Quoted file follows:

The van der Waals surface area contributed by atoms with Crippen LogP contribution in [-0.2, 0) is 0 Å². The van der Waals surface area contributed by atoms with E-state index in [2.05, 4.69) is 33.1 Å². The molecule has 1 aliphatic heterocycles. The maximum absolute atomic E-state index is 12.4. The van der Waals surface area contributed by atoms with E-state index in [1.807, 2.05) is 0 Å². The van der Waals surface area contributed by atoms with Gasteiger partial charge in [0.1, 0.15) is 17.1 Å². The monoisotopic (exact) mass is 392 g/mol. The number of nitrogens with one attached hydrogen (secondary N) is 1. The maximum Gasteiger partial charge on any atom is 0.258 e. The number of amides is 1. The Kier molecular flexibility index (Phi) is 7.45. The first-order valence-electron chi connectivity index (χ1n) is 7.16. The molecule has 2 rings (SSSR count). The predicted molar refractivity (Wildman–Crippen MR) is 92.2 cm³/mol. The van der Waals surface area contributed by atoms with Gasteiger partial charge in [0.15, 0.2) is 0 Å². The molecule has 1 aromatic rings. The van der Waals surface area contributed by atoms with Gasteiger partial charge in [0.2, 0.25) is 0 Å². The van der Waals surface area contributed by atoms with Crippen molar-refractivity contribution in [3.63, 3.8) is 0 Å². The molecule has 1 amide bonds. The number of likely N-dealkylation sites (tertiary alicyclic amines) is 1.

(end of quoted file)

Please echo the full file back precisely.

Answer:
The van der Waals surface area contributed by atoms with Crippen LogP contribution in [-0.2, 0) is 0 Å². The van der Waals surface area contributed by atoms with E-state index in [2.05, 4.69) is 33.1 Å². The molecule has 1 aliphatic heterocycles. The maximum absolute atomic E-state index is 12.4. The van der Waals surface area contributed by atoms with E-state index in [1.807, 2.05) is 0 Å². The van der Waals surface area contributed by atoms with Gasteiger partial charge in [0.1, 0.15) is 17.1 Å². The monoisotopic (exact) mass is 392 g/mol. The number of nitrogens with one attached hydrogen (secondary N) is 1. The maximum Gasteiger partial charge on any atom is 0.258 e. The number of amides is 1. The Kier molecular flexibility index (Phi) is 7.45. The first-order valence-electron chi connectivity index (χ1n) is 7.16. The molecule has 2 rings (SSSR count). The predicted molar refractivity (Wildman–Crippen MR) is 92.2 cm³/mol. The van der Waals surface area contributed by atoms with Gasteiger partial charge in [0.15, 0.2) is 0 Å². The molecule has 1 aromatic rings. The van der Waals surface area contributed by atoms with Gasteiger partial charge in [0.2, 0.25) is 0 Å². The van der Waals surface area contributed by atoms with Crippen molar-refractivity contribution in [3.63, 3.8) is 0 Å². The molecule has 1 amide bonds. The number of likely N-dealkylation sites (tertiary alicyclic amines) is 1.